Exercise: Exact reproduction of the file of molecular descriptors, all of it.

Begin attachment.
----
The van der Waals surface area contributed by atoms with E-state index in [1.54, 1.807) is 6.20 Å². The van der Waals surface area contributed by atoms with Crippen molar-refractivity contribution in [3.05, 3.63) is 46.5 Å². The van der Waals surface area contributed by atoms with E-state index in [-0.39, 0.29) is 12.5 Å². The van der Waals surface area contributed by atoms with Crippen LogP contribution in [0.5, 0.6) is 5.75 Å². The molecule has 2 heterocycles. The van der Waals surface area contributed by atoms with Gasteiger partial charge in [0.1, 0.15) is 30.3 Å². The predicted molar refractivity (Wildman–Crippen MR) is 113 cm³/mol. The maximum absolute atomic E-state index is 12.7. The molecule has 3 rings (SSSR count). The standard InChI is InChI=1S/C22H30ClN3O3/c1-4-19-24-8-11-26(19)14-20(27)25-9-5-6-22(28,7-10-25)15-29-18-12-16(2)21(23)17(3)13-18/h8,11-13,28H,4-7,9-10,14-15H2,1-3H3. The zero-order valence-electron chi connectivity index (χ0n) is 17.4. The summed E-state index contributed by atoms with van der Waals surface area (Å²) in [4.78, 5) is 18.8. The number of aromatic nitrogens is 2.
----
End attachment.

The van der Waals surface area contributed by atoms with E-state index in [1.54, 1.807) is 6.20 Å². The van der Waals surface area contributed by atoms with Crippen molar-refractivity contribution in [3.05, 3.63) is 46.5 Å². The van der Waals surface area contributed by atoms with E-state index in [-0.39, 0.29) is 12.5 Å². The van der Waals surface area contributed by atoms with Crippen LogP contribution in [0.5, 0.6) is 5.75 Å². The molecule has 2 heterocycles. The van der Waals surface area contributed by atoms with Gasteiger partial charge in [0.1, 0.15) is 30.3 Å². The predicted molar refractivity (Wildman–Crippen MR) is 113 cm³/mol. The maximum absolute atomic E-state index is 12.7. The molecule has 3 rings (SSSR count). The standard InChI is InChI=1S/C22H30ClN3O3/c1-4-19-24-8-11-26(19)14-20(27)25-9-5-6-22(28,7-10-25)15-29-18-12-16(2)21(23)17(3)13-18/h8,11-13,28H,4-7,9-10,14-15H2,1-3H3. The zero-order valence-electron chi connectivity index (χ0n) is 17.4. The summed E-state index contributed by atoms with van der Waals surface area (Å²) in [4.78, 5) is 18.8. The number of aromatic nitrogens is 2.